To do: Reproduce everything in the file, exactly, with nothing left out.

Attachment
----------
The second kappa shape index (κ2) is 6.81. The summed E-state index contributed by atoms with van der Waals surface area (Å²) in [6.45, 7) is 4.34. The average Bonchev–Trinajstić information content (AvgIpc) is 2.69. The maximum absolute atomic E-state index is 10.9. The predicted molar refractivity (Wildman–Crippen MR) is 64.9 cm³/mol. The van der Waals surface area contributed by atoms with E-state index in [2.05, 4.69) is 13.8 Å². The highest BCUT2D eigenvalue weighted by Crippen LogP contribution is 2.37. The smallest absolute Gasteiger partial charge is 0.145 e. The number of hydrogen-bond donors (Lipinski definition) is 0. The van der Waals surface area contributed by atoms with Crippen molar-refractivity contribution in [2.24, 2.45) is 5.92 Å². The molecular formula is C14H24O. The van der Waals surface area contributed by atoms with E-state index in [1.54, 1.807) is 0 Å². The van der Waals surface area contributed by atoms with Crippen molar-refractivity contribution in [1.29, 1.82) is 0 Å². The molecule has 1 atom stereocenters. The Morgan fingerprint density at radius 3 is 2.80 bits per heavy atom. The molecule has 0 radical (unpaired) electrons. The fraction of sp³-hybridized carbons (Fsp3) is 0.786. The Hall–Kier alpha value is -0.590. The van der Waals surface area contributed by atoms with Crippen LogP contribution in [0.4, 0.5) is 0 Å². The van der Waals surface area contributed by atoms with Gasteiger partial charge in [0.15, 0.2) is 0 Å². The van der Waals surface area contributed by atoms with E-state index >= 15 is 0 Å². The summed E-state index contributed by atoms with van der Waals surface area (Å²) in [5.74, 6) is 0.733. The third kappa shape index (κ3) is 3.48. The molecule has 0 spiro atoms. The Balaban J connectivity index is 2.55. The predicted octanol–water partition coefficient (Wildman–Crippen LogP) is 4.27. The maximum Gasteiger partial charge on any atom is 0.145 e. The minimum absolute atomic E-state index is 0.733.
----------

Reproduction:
The second kappa shape index (κ2) is 6.81. The summed E-state index contributed by atoms with van der Waals surface area (Å²) in [6.45, 7) is 4.34. The average Bonchev–Trinajstić information content (AvgIpc) is 2.69. The maximum absolute atomic E-state index is 10.9. The predicted molar refractivity (Wildman–Crippen MR) is 64.9 cm³/mol. The van der Waals surface area contributed by atoms with E-state index in [2.05, 4.69) is 13.8 Å². The highest BCUT2D eigenvalue weighted by Crippen LogP contribution is 2.37. The smallest absolute Gasteiger partial charge is 0.145 e. The number of hydrogen-bond donors (Lipinski definition) is 0. The van der Waals surface area contributed by atoms with Crippen molar-refractivity contribution in [2.24, 2.45) is 5.92 Å². The molecular formula is C14H24O. The van der Waals surface area contributed by atoms with E-state index in [1.54, 1.807) is 0 Å². The van der Waals surface area contributed by atoms with Crippen molar-refractivity contribution in [1.29, 1.82) is 0 Å². The molecule has 1 atom stereocenters. The Morgan fingerprint density at radius 3 is 2.80 bits per heavy atom. The molecule has 0 radical (unpaired) electrons. The fraction of sp³-hybridized carbons (Fsp3) is 0.786. The Hall–Kier alpha value is -0.590. The van der Waals surface area contributed by atoms with Crippen LogP contribution in [0.4, 0.5) is 0 Å². The van der Waals surface area contributed by atoms with Gasteiger partial charge in [0.15, 0.2) is 0 Å². The van der Waals surface area contributed by atoms with E-state index >= 15 is 0 Å². The summed E-state index contributed by atoms with van der Waals surface area (Å²) in [5.74, 6) is 0.733. The third kappa shape index (κ3) is 3.48. The molecule has 0 spiro atoms. The Balaban J connectivity index is 2.55. The predicted octanol–water partition coefficient (Wildman–Crippen LogP) is 4.27. The maximum Gasteiger partial charge on any atom is 0.145 e. The minimum absolute atomic E-state index is 0.733.